You don't have to restrict yourself to ferns and evergreens. Many side yard can accommodate flowers, although you may have to be clever about the type of garden plants and flowers you choose to grow. As David Martinez, of Gardener's Dream (opens in new tab), tells us, you'll need to choose plants 'that can thrive depending on how much sun or shade there is along the day. Remember that if you don't have much space, you can always use containers instead of planting the flowers in the soil.'

Sweet peas have been planted in this pretty side yard in Melbourne designed by Gardens in Abundance (opens in new tab). Sweet peas look great against a fence as they grow quite tall, but they don't need much space to grow. Tall, narrow containers are best for them.

7. Create an outdoor kitchen in your side yard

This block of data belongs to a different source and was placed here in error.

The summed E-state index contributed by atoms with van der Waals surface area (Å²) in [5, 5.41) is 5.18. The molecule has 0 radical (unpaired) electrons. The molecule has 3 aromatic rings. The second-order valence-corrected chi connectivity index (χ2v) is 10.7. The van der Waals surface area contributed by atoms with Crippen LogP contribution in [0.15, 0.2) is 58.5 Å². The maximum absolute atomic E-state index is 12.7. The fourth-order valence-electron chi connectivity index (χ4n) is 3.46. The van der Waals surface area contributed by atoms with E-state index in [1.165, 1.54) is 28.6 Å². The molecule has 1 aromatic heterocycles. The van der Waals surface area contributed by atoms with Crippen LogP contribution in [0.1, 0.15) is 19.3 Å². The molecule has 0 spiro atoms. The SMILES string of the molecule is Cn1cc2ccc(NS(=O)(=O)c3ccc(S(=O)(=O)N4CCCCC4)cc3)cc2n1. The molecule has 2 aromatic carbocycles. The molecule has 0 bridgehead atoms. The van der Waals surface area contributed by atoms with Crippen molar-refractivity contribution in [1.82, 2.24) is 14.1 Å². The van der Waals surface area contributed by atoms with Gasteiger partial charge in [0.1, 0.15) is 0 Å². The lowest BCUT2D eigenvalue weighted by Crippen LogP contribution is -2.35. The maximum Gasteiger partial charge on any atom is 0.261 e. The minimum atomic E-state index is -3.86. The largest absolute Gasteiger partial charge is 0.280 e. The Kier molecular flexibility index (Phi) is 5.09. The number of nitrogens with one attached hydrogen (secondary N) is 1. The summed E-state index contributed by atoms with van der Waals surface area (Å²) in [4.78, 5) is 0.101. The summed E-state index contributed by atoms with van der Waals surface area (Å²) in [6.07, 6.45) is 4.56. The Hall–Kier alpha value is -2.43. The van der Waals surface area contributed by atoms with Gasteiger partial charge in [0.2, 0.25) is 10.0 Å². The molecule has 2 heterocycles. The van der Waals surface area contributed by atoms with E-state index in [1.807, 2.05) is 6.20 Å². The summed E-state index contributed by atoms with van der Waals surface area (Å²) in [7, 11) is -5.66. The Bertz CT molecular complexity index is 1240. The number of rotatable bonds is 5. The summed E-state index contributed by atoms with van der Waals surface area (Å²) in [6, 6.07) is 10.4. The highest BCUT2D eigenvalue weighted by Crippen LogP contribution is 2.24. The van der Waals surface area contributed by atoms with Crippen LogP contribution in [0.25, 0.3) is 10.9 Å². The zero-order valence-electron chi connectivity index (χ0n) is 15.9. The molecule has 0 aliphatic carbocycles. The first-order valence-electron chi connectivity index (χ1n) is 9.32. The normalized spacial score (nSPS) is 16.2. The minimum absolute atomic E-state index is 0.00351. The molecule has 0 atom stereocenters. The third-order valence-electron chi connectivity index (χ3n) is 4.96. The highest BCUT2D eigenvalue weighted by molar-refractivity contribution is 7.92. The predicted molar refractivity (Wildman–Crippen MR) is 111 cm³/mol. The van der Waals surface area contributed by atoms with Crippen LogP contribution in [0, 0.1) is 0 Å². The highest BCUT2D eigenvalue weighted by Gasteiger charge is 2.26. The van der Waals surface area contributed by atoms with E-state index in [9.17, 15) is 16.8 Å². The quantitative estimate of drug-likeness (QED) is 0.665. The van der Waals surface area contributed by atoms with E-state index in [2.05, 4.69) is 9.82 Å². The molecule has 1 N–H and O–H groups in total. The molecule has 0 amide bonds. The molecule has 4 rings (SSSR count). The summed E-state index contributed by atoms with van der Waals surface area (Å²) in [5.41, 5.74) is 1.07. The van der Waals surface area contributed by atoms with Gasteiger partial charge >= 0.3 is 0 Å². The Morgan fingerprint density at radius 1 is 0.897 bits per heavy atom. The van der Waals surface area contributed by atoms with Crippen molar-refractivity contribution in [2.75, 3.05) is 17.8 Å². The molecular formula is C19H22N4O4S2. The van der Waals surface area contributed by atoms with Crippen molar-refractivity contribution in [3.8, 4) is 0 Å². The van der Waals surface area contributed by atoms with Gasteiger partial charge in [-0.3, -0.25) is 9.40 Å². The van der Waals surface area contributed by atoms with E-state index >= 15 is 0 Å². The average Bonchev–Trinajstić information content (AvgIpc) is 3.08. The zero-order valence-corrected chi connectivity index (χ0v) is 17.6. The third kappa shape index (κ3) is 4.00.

A side yard with outdoor kitchen

(Image credit: Studio H)

If your side yard is a bit more spacious, or even if it's just a small square space rather than a very narrow one, you can use it to create an outdoor kitchen.  This can be as simple as lining your bbq, side table or workspace, and a dining table against the wall or fence. 

8. Elevate the design with a large container

A narrow side yard with a paved path and a large urn planter

(Image credit: R Ann Kautzky / Alamy Stock Photo)

Container gardening can be a great solution to side yards that don't have any soil for planting. If you are choosing between one large planter and several smaller ones, go for the large one. It will make more of an impact and help prevent the space from looking cluttered. 

9. Create a relaxation area with a pool and deck

A narrow pool deck area with slimline loungers

(Image credit: Dawson & Clinton)

Side yards can be brilliant spaces for exploring pool deck ideas. If your side yard gets even a bit of sun, say in the morning or the afternoon, it has the potential to become a relaxing space for swimming and lounging. Bear in mind that if you have a pool put in, you won't have much room for anything else and will need to get slimline sun loungers. This gorgeous side yard with a pool and deck is by Dawson Clinton (opens in new tab)